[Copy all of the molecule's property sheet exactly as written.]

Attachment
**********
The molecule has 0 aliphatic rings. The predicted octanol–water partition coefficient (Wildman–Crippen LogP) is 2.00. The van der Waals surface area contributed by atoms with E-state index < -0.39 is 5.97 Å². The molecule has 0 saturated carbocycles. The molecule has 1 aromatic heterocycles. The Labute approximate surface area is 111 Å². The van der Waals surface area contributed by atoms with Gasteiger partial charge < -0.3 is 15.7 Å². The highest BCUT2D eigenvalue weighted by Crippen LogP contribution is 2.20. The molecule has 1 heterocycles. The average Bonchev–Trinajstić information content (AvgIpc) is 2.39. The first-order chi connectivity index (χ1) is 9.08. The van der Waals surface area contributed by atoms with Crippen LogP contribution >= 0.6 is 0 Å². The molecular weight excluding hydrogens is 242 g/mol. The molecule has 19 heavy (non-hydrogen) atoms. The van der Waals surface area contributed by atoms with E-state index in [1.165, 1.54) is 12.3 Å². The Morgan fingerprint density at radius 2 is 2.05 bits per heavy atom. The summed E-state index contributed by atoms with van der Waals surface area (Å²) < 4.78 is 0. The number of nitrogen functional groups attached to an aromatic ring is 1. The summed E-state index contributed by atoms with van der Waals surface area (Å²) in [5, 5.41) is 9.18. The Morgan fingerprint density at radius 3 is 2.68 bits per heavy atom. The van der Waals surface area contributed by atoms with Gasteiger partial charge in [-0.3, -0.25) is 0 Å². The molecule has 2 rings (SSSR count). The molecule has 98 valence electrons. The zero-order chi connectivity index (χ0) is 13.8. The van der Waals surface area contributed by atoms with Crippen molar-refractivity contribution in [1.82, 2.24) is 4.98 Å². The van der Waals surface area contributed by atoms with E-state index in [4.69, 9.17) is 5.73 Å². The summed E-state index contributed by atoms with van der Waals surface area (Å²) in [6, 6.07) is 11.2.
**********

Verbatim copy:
The molecule has 0 aliphatic rings. The predicted octanol–water partition coefficient (Wildman–Crippen LogP) is 2.00. The van der Waals surface area contributed by atoms with E-state index < -0.39 is 5.97 Å². The molecule has 0 saturated carbocycles. The molecule has 1 aromatic heterocycles. The Labute approximate surface area is 111 Å². The van der Waals surface area contributed by atoms with Gasteiger partial charge < -0.3 is 15.7 Å². The highest BCUT2D eigenvalue weighted by Crippen LogP contribution is 2.20. The molecule has 1 heterocycles. The average Bonchev–Trinajstić information content (AvgIpc) is 2.39. The first-order chi connectivity index (χ1) is 9.08. The van der Waals surface area contributed by atoms with Crippen LogP contribution >= 0.6 is 0 Å². The molecular weight excluding hydrogens is 242 g/mol. The molecule has 19 heavy (non-hydrogen) atoms. The van der Waals surface area contributed by atoms with E-state index in [1.165, 1.54) is 12.3 Å². The Morgan fingerprint density at radius 2 is 2.05 bits per heavy atom. The summed E-state index contributed by atoms with van der Waals surface area (Å²) < 4.78 is 0. The number of nitrogen functional groups attached to an aromatic ring is 1. The summed E-state index contributed by atoms with van der Waals surface area (Å²) in [5, 5.41) is 9.18. The Morgan fingerprint density at radius 3 is 2.68 bits per heavy atom. The van der Waals surface area contributed by atoms with Gasteiger partial charge in [-0.3, -0.25) is 0 Å². The molecule has 2 rings (SSSR count). The molecule has 98 valence electrons. The zero-order chi connectivity index (χ0) is 13.8. The van der Waals surface area contributed by atoms with Crippen molar-refractivity contribution in [1.82, 2.24) is 4.98 Å². The van der Waals surface area contributed by atoms with E-state index in [4.69, 9.17) is 5.73 Å². The summed E-state index contributed by atoms with van der Waals surface area (Å²) in [6, 6.07) is 11.2.